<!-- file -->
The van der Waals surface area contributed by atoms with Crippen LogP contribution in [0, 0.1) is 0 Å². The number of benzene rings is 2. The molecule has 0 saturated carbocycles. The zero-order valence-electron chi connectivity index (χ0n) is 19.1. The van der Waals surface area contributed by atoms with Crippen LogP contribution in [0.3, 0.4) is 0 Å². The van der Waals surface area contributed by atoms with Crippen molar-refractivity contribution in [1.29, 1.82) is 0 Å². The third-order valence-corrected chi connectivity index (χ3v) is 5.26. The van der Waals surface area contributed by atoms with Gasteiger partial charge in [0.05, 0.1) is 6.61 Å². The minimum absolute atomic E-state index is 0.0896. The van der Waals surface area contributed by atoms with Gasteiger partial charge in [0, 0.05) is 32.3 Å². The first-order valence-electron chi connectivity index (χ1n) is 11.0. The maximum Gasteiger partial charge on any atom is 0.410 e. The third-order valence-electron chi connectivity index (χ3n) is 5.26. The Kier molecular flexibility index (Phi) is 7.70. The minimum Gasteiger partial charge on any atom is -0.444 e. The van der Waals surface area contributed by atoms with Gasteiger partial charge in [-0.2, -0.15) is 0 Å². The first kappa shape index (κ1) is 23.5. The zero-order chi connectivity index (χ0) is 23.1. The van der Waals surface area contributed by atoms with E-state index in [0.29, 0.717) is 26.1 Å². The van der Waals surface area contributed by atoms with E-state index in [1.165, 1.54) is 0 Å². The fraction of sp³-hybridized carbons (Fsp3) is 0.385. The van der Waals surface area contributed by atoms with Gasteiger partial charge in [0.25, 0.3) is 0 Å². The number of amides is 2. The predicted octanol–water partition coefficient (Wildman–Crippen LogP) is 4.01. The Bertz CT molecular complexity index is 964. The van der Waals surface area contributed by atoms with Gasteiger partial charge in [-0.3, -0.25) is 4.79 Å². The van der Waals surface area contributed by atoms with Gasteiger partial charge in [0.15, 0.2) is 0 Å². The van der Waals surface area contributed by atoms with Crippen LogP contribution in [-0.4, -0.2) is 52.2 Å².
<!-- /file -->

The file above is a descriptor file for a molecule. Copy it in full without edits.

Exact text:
The van der Waals surface area contributed by atoms with Crippen LogP contribution in [0, 0.1) is 0 Å². The number of benzene rings is 2. The molecule has 0 saturated carbocycles. The zero-order valence-electron chi connectivity index (χ0n) is 19.1. The van der Waals surface area contributed by atoms with Crippen LogP contribution in [0.3, 0.4) is 0 Å². The van der Waals surface area contributed by atoms with Crippen molar-refractivity contribution in [1.29, 1.82) is 0 Å². The third-order valence-corrected chi connectivity index (χ3v) is 5.26. The van der Waals surface area contributed by atoms with Gasteiger partial charge in [0.05, 0.1) is 6.61 Å². The minimum absolute atomic E-state index is 0.0896. The van der Waals surface area contributed by atoms with Gasteiger partial charge in [0, 0.05) is 32.3 Å². The first-order valence-electron chi connectivity index (χ1n) is 11.0. The maximum Gasteiger partial charge on any atom is 0.410 e. The third-order valence-electron chi connectivity index (χ3n) is 5.26. The Kier molecular flexibility index (Phi) is 7.70. The minimum Gasteiger partial charge on any atom is -0.444 e. The van der Waals surface area contributed by atoms with Gasteiger partial charge in [-0.2, -0.15) is 0 Å². The first kappa shape index (κ1) is 23.5. The zero-order chi connectivity index (χ0) is 23.1. The van der Waals surface area contributed by atoms with E-state index in [0.29, 0.717) is 26.1 Å². The van der Waals surface area contributed by atoms with E-state index in [1.165, 1.54) is 0 Å². The fraction of sp³-hybridized carbons (Fsp3) is 0.385. The van der Waals surface area contributed by atoms with Gasteiger partial charge in [0.25, 0.3) is 0 Å². The number of amides is 2. The predicted octanol–water partition coefficient (Wildman–Crippen LogP) is 4.01. The Bertz CT molecular complexity index is 964. The van der Waals surface area contributed by atoms with Gasteiger partial charge in [-0.3, -0.25) is 4.79 Å². The van der Waals surface area contributed by atoms with Gasteiger partial charge in [0.15, 0.2) is 0 Å². The van der Waals surface area contributed by atoms with Crippen LogP contribution in [-0.4, -0.2) is 52.2 Å².